Amarna letter EA 161, from Aziru, leader of the Amurru (Amorites)
Public Domain

What was it that the Canaanite mayors wrote to the pharaoh? “All the lands of the king, my lord, have deserted.” “Lost are all the mayors.” “The king has no lands.” “The Habiru have plundered all the lands of the king.” “The Habiru are stronger than we.” “Lest the Habiru destroy us.” “The land of the king is lost.” “The Habiru have taken the very cities of the [pharaoh].” “All are lost.”

How, exactly, can it be concluded that the Habiru were nothing more than pesky rogues and gangsters?

But beyond a general comparison of the Habiru with the biblical Hebrews and their conquest of Canaan, does a closer analysis of the acts of the Habiru described within the Amarna Letters correspond specifically with the biblical description of the Hebrew conquest of the Promised Land?

In short: Absolutely!

Conquest, Territory By Territory

Below is a list of content from the Amarna Letters, arranged alphabetically by city (with either the letter having come from the city in question, or the city being described in letters from rulers of other cities). A brief summary is given for each city or region as described in the Amarna Letters (sometimes contained in more than one letter—EA citations provided) and then compared with the biblical account. (A map is provided for reference to the cities described.)

Mapbox/Reese Zoellner/Armstrong Institute of Biblical Archaeology

1. Acco

  • Amarna: Acco helps the Canaanite war effort against the Habiru but apparently later sides with them and is allowed favor (EA 88, 366).
  • Bible: The Israelites fail to drive out the inhabitants of Acco, allowing them to remain in the land (Judges 1:31).

2. Achshaph

  • Amarna: The king of Achshaph comes to fight in coalition against the Habiru (EA 366).
  • Bible: The king of Achshaph joins a coalition to fight a staged battle against the Israelites, but is killed (Joshua 11:1; 12:20).

3. Aijalon

  • Amarna: The enemy has control in the countryside of Aijalon (EA 287).
  • Bible: Aijalon features in a major staged land battle, where Israel conquers “Aijalon with the open land about it” (Joshua 10:12; 21:24).

4. Ashkelon

  • Amarna: The land of Ashkelon is now in league with the enemy (EA 287).
  • Bible: Ashkelon is taken by the Israelites (Judges 1:18).

5. Beth-Shean

  • Amarna: A strong garrison is prepared and stationed at Beth-Shean—no indication that it is conquered (EA 289).
  • Bible: The Israelites fret about iron chariots stationed at Beth-Shean and fail to drive out the inhabitants (Joshua 17:16; Judges 1:27).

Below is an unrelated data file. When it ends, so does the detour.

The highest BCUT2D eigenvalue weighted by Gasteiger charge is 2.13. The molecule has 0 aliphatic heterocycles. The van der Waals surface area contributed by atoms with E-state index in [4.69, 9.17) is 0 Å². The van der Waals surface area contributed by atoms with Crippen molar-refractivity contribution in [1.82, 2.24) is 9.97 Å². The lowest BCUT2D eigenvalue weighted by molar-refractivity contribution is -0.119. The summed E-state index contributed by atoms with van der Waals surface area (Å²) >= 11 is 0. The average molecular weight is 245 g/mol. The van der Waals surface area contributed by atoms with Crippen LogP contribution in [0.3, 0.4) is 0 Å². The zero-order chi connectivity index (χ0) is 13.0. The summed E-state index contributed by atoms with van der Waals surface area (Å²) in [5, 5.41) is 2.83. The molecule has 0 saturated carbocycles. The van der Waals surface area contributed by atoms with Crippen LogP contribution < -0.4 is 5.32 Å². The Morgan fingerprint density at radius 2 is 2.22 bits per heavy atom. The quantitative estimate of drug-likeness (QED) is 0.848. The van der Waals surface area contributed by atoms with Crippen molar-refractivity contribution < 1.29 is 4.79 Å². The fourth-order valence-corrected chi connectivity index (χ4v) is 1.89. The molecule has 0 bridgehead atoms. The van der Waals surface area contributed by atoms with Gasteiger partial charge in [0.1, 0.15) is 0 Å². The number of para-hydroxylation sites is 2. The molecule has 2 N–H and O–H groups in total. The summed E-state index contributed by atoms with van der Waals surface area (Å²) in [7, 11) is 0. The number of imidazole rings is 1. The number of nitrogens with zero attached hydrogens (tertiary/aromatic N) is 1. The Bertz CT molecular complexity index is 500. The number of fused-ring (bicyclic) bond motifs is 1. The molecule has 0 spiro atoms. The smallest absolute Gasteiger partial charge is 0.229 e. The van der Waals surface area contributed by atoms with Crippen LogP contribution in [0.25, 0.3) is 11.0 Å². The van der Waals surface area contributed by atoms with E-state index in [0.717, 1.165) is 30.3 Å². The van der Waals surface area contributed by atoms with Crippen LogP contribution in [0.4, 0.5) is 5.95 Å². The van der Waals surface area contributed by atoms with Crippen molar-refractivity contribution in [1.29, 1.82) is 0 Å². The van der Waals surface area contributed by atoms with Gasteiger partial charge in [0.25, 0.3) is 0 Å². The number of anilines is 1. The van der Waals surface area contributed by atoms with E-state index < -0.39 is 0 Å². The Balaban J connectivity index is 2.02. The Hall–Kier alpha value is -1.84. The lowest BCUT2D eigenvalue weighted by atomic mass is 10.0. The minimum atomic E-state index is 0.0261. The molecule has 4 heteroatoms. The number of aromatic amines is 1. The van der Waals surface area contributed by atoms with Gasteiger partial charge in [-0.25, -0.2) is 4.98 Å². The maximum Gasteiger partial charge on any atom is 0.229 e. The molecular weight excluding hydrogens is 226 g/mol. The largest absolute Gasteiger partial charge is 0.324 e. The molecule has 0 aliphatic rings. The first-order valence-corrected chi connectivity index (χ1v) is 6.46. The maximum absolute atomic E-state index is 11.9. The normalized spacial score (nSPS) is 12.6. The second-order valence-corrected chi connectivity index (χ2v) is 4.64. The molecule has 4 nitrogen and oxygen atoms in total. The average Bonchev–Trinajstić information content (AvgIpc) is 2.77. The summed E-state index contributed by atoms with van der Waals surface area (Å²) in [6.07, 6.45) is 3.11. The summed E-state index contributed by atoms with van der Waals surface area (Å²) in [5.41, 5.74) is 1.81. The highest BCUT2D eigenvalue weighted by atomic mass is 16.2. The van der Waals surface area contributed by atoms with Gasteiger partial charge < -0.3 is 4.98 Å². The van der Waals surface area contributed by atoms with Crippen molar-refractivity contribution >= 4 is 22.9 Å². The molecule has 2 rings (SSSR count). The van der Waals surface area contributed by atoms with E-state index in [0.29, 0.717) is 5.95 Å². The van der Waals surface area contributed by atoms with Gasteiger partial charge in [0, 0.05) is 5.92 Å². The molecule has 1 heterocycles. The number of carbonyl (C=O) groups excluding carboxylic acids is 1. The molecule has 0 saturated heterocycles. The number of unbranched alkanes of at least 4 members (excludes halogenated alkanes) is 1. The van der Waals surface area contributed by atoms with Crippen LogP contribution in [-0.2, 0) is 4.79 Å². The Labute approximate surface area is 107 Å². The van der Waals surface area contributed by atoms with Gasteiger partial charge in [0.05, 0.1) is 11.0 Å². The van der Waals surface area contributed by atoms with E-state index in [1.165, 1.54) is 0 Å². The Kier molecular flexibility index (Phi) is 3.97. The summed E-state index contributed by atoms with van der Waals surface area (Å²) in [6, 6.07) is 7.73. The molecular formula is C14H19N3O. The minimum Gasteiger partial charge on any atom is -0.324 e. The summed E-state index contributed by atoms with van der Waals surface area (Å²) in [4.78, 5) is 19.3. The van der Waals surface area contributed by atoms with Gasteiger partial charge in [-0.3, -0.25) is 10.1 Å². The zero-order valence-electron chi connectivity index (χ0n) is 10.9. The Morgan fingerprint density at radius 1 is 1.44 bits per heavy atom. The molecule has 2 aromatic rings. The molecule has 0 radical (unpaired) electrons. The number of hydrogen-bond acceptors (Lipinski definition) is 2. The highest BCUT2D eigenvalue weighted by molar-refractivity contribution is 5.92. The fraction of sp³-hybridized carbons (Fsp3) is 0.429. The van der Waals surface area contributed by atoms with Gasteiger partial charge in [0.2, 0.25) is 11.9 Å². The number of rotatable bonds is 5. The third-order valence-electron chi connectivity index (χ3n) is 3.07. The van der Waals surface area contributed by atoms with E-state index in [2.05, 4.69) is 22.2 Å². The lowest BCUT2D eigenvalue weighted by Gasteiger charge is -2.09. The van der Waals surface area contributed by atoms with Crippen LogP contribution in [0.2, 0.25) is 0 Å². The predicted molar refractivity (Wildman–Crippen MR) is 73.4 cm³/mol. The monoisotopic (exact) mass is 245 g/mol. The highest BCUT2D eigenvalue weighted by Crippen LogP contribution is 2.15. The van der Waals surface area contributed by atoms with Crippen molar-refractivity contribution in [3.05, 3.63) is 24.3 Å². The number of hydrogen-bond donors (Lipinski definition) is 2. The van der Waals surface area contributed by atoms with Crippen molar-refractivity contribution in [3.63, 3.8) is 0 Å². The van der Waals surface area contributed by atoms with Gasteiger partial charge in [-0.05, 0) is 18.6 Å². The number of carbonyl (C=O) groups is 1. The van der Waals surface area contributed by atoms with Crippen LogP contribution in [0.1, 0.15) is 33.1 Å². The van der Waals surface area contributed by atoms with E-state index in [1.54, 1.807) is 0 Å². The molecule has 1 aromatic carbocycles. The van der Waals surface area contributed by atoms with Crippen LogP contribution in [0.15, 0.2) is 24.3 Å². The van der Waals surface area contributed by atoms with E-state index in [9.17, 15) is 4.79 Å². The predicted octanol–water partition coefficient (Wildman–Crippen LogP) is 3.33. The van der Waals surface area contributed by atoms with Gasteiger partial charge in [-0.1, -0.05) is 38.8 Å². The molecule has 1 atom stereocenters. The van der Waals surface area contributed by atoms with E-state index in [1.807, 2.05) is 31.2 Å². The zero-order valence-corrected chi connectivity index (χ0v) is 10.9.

6. Gezer

  • Amarna: The king of Gezer fights against the Habiru, but it seems there is a movement by his own people (including his own brother) against him, who appear to overthrow him and end up aiding the enemy (EA 271, 287, 298, 299).
  • Bible: The king of Gezer is killed, but for some untold reason the Canaanites of this area are allowed to remain and give tribute to Israel (Joshua 10:33; 12:12; 16:10).

7. Gebal (Byblos)

  • Amarna: The king of Gebal worries about the potential of the Habiru attacking the city. However, there is no evidence that it was (EA 68, 73, 74, 76, 77, 88, 90, 121, 188).
  • Bible: Joshua informs the Israelites that the northern lands, including Gebal, still need to be conquered (Joshua 13:5). However, there is no statement that they ever were.

8. Hazor

  • Amarna: The king of Tyre, writing about neighboring Sidon, notes that Hazor is turned over to the Habiru (EA 148, 228).
  • Bible: Joshua conquers Hazor and chases the enemy all the way to Sidon (Joshua 11:1-13).

9. Hebron

  • Amarna: Hebron, in league with Jerusalem and Lachish, is at war with the Habiru (EA 271, 284, 366).
  • Bible: The king of Hebron, in league with the king of Jerusalem and the king of Lachish, attends a staged land battle where all are defeated (Joshua 10:5). The territory of Hebron is later attacked and conquered (verses 33, 36-37).

10. Jerusalem

  • Amarna: Jerusalem and its territory is apparently one of the last remaining places to be attacked (EA 286, 287, 288). Also note a similar-style, burned Canaanite tablet fragment discovered in Dr. Eilat Mazar’s Jerusalem excavations (speculated to be the work of the same scribe of Abdi-Heba’s letters, thus dating to the same period).
  • Bible: Jerusalem is one of the last places to be attacked and conquered (Judges 1:8). When the city is eventually conquered at the start of the judges period, it is burned (same verse).

11. Lachish

  • Amarna: The Habiru killed a leader of Lachish and gained control of the city (EA 287, 288, 329, 330, 333).
  • Bible: The Israelites killed the king of Lachish in a separate land battle and later conquered the city (Joshua 10:23-26, 31-32).

12. Megiddo

  • Amarna: Megiddo is attacked and defeated by a group allied with the Habiru (EA 243, 244, 246).